On Wednesday, 26 October 2022, the United Nations Forum on Sustainability Standards (UNFSS) held its conference on Sustainable Trade and Development Opportunities in Brussels, Belgium to call on the expertise of the Chair of the European Parliament’s Committee on International Trade, Bernd Lange; Jamaica’s Ambassador-designate to Belgium and Head of Mission to the EU, Symone Betton Nayo; and ISEAL’s Director of Programmes, Kristin Komives; and moderated by Director and Professor of the Global Economics at the Robert Schuman Centre for Advanced Studies, European University Institute, Bernard Hoekman, to unravel the many sustainability challenges faced by developing countries posed by international trade.
The world is currently facing many crises which confronts the achievements of the 2030 sustainable development agenda, including climate change, debt and food crisis as well as the disruption of international trade. There is clearly a significant need for a more profound transformation in order to the meet the Sustainable Development Goals.
“Developing countries export 40% of the world total exports, and yet they are the most vulnerable to shocks. This makes Sustainable Trade even more significant, and that Voluntary Sustainability Standards have the potential to change baseline calculations of global supply chains performances.” – Mr. Santiago Fernandez de Cordoba, Chief Voluntary Sustainability Standards Programme and UNFSS Coordinator, UNCTAD.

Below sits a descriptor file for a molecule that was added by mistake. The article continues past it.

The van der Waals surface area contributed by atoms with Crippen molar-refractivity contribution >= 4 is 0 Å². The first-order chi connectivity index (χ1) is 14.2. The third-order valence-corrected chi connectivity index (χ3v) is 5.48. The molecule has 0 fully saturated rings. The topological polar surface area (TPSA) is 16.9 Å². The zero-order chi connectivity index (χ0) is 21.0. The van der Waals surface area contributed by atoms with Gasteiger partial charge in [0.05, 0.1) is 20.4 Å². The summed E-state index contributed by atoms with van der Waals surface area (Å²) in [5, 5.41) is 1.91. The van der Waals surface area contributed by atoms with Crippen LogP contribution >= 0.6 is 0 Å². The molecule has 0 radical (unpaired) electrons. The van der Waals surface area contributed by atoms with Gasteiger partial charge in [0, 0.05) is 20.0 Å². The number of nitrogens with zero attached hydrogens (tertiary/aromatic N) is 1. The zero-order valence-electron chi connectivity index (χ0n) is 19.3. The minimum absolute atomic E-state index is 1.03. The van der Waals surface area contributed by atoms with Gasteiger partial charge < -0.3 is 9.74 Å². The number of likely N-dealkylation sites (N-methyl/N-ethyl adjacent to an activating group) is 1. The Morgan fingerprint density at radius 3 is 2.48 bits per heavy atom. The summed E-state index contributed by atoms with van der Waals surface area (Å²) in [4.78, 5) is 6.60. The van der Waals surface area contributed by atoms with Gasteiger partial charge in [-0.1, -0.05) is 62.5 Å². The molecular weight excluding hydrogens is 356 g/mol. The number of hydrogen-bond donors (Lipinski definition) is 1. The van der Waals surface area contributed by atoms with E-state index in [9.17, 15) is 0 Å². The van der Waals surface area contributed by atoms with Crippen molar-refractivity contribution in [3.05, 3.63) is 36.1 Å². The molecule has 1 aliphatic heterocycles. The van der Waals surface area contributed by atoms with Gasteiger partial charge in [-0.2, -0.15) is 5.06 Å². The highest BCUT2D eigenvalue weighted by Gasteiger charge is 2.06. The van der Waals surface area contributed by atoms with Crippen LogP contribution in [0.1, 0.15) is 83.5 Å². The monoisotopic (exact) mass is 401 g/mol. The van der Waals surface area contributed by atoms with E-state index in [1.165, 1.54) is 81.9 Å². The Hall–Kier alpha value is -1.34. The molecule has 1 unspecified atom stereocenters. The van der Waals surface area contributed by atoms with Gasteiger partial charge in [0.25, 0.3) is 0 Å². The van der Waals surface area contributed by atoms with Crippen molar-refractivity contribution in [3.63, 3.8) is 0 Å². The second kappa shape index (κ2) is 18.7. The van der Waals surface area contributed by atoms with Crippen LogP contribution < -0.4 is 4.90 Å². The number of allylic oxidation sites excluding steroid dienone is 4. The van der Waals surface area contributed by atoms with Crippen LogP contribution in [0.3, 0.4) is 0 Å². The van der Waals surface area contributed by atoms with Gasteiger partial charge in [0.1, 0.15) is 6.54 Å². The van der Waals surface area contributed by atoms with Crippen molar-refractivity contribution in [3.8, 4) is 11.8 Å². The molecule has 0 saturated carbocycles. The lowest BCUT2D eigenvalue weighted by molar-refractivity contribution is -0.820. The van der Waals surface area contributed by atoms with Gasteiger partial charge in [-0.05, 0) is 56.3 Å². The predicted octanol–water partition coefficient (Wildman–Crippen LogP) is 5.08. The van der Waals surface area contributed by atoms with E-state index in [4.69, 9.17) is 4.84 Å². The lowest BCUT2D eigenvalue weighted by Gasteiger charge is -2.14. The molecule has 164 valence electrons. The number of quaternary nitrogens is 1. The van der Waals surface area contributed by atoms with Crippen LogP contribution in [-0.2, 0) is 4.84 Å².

During the dialogue, the UNFSS launched its 5th Flagship Report entitled “Voluntary Sustainability Standards, Sustainability Agenda and Developing Countries Opportunities and Challenges” which aims to investigate the opportunities and challenges associated with Voluntary Sustainability Standards (VSS) for developing countries. The report covered the governance gaps between developed countries (where these standards are set) and developing countries (where these standards are adopted); as well as the multiplicity of standards and harmonization from the establishment of national sustainability standards by developing countries.
“Due to the increasing influence of VSS as an important tool to govern value chains, the research on the area of VSS is expanding and policy makers are increasingly recognizing its significance. The report sets an avenue to link the world of academics with the policy makers.” – Axel Marx, Deputy Director, Leuven Centre for Global Governance, KU Leuven.
The report was co-authored by 15 contributors from both the policy and academia métier with an interdisciplinary approach, discussing and exploring the role of VSS in broader regulatory framework, i.e national initiatives, due diligence, policy mixes.
While developing countries face some challenges related to the cost of certification, lack of incentives, socio-political resistance to VSS, and the problem of maintaining certification over time, VSS were also proven to help them increase their market access and income.
Some recommendations that came out of the report include